I can’t help but agree, and think this takes us into very interesting territory. Connelly, who I’m rapidly developing a wee bit of a crush on, has several suggestions as to ways that social media sites could deal more effectively with cyber bullies. These include bans, and rewarding users with moderating rights.

I would really like to look more at Twitter’s position and its aims as an organisation. I might do that in another post though, as I’d love to get your thoughts on the trolls.

Media response to Roxon and internet surveillance

10 Sep

This is just a very quick post before I move on to a discussion of twitter, trolls, regulation and consequences… I think The Punch and I are examining some very similar issues, though I wanted to point out – Alan R.M. Jones is really one step behind in his analogy….

Image

“The Gillard government wants to conscript private companies to act as its agents prospectively to record and keep tabs on the correspondence and reading activities of millions of innocent Australians. The only difference between Roxon’s proposal and the KGB was it wants the private sector to do the work.” Jones

Yes I will move on from this issue – though I thought I would keep an eye on the media coverage and see how things progress – whether people continue to protest – or whether this is our future.

To read the Alan Jones article click here.

The Thought Police?

4 Sep

As pointed out in a comment on my first post (thank you Consuelo!), issues around surveillance and technology are highly topical at the moment in Australia, with the Cybercrime Bill being passed in the Australian Senate a couple of weeks ago. An article on The Conversation, by Mark Gregory, provides a clear outline of events, and the implications of the bill. Other commentaries have been posted on Crikey and Delimiter.

In essence, and as discussed by Gregory, the purpose of the Bill is to align Australia with the Council of Europe Convention on Cybercrime. It effect, internet service providers (ISPs) will be forced to monitor and store digital information, “when requested by certain domestic authorities (such as the Australian Federal Police), or when requested by those authorities acting on behalf of nominated foreign countries.”(Gregory). A warrant would be needed before ISPs would be forced to monitor and store information. Ostensibly, such actions aim to “combat criminal offences relating to forgery, fraud, child pornography, and infringement of copyright and intellectual property” (Attorney General Nicola Roxon.)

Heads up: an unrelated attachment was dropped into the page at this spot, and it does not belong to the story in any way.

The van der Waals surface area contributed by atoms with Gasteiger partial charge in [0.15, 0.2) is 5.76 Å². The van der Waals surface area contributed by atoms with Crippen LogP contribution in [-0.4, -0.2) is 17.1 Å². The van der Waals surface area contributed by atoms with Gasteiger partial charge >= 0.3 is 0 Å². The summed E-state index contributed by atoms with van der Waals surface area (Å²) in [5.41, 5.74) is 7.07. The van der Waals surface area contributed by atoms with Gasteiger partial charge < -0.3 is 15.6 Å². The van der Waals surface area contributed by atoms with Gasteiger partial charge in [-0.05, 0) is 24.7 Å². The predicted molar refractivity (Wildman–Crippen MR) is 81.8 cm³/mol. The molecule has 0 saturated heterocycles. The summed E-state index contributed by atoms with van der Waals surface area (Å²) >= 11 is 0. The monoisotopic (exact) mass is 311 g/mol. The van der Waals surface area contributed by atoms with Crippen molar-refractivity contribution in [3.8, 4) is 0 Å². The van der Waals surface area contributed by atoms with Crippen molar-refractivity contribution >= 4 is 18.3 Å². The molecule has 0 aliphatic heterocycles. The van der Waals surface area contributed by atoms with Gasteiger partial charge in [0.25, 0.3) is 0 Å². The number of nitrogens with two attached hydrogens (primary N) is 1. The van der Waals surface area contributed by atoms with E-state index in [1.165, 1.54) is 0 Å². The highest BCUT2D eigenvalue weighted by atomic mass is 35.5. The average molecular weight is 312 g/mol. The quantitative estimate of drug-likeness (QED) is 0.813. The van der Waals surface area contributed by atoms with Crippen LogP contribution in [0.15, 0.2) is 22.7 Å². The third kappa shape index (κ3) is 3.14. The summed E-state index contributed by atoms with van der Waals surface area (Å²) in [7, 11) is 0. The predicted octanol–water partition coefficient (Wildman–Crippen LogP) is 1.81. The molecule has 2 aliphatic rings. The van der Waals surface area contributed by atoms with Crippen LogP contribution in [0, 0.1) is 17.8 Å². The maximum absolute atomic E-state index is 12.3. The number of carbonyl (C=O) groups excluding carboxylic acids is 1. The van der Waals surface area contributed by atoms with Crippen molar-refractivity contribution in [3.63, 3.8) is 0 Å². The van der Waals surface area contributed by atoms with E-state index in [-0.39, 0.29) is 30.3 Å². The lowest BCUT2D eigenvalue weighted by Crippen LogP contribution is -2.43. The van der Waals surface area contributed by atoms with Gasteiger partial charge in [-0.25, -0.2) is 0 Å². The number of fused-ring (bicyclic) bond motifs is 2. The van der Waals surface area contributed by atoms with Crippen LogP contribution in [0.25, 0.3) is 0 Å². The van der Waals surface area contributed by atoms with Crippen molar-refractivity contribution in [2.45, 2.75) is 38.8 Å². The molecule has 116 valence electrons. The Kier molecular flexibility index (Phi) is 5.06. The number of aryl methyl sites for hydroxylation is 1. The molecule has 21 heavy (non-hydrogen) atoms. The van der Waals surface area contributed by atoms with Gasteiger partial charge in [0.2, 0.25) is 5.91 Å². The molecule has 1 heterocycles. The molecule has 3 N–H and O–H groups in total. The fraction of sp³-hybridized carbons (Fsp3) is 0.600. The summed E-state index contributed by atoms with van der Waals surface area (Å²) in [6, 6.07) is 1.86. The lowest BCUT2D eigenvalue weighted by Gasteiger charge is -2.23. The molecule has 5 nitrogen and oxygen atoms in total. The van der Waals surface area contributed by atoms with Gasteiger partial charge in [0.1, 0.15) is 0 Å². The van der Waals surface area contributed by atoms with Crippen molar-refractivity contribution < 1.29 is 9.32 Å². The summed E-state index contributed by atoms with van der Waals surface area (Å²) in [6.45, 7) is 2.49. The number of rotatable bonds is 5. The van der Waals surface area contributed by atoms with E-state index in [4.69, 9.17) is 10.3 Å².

Objections were raised regarding the Bill by both the Greens and by Electronic Frontiers Australia. Both groups expressed concerns that the Bill attacks privacy and the rights of the individual, and also that serious criminal charges will now apply to a range of actions – and Australia may be working with countries where the death penalty still exists.

Nicola Roxon of course, is currently pushing for the introduction of a web surveillance plan to Australia – where data on phone and internet use by ALL Australians would be monitored, and information retained by ISPs for two years. Here’s a great link (thanks Lou!) where Roxon, quote, ‘tries to allay fears over data storage’.

I guess what I have to wonder is, where do we draw the line between freedom of speech, and regulation? In implementing surveillance strategies, are we keeping up with technological changes, as the police and Roxon insist, or should we resist at every step of the way in attempting to preserve the freedom and the voice that the digital, and social media, currently gives us?

And of course, while freedom of speech sounds very noble, the other topic of the now – twitter ‘trolls’ – demonstrates perhaps just how far from noble we can get.

For now – how do you feel about your digital information being monitored and retained for two years? Is this a standard and to-be-expected move in broader developments around security, or is it a sign we should be seeking refuge in a foreign embassy?